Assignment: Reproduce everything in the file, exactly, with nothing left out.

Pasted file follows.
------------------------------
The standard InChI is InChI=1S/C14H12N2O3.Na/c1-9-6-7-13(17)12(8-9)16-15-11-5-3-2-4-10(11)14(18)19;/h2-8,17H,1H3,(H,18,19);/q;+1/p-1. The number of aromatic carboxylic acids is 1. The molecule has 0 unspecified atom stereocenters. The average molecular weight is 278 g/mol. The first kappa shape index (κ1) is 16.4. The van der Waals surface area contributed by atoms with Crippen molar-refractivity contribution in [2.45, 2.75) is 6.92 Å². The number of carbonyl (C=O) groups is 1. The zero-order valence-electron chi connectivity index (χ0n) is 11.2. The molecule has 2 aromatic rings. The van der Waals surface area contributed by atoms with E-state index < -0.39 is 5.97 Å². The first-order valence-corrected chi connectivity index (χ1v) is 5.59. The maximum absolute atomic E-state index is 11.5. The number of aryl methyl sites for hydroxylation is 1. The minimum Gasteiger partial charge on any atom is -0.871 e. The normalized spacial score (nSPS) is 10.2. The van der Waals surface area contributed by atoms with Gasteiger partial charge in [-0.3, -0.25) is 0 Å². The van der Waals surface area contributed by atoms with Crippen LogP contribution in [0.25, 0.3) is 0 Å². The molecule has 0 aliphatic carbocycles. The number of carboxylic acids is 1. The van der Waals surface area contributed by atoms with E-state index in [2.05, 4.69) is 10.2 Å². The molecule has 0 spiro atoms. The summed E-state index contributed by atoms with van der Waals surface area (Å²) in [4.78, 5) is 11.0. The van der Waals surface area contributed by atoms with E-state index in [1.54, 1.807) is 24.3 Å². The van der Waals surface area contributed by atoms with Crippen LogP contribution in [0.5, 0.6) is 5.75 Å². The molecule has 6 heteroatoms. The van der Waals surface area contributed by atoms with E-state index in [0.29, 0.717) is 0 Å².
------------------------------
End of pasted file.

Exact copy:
The standard InChI is InChI=1S/C14H12N2O3.Na/c1-9-6-7-13(17)12(8-9)16-15-11-5-3-2-4-10(11)14(18)19;/h2-8,17H,1H3,(H,18,19);/q;+1/p-1. The number of aromatic carboxylic acids is 1. The molecule has 0 unspecified atom stereocenters. The average molecular weight is 278 g/mol. The first kappa shape index (κ1) is 16.4. The van der Waals surface area contributed by atoms with Crippen molar-refractivity contribution in [2.45, 2.75) is 6.92 Å². The number of carbonyl (C=O) groups is 1. The zero-order valence-electron chi connectivity index (χ0n) is 11.2. The molecule has 2 aromatic rings. The van der Waals surface area contributed by atoms with E-state index < -0.39 is 5.97 Å². The first-order valence-corrected chi connectivity index (χ1v) is 5.59. The maximum absolute atomic E-state index is 11.5. The number of aryl methyl sites for hydroxylation is 1. The minimum Gasteiger partial charge on any atom is -0.871 e. The normalized spacial score (nSPS) is 10.2. The van der Waals surface area contributed by atoms with Gasteiger partial charge in [-0.3, -0.25) is 0 Å². The van der Waals surface area contributed by atoms with Crippen LogP contribution in [0.25, 0.3) is 0 Å². The molecule has 0 aliphatic carbocycles. The number of carboxylic acids is 1. The van der Waals surface area contributed by atoms with E-state index in [2.05, 4.69) is 10.2 Å². The molecule has 0 spiro atoms. The summed E-state index contributed by atoms with van der Waals surface area (Å²) in [4.78, 5) is 11.0. The van der Waals surface area contributed by atoms with E-state index in [1.54, 1.807) is 24.3 Å². The van der Waals surface area contributed by atoms with Crippen LogP contribution in [0.5, 0.6) is 5.75 Å². The molecule has 6 heteroatoms. The van der Waals surface area contributed by atoms with E-state index in [0.29, 0.717) is 0 Å².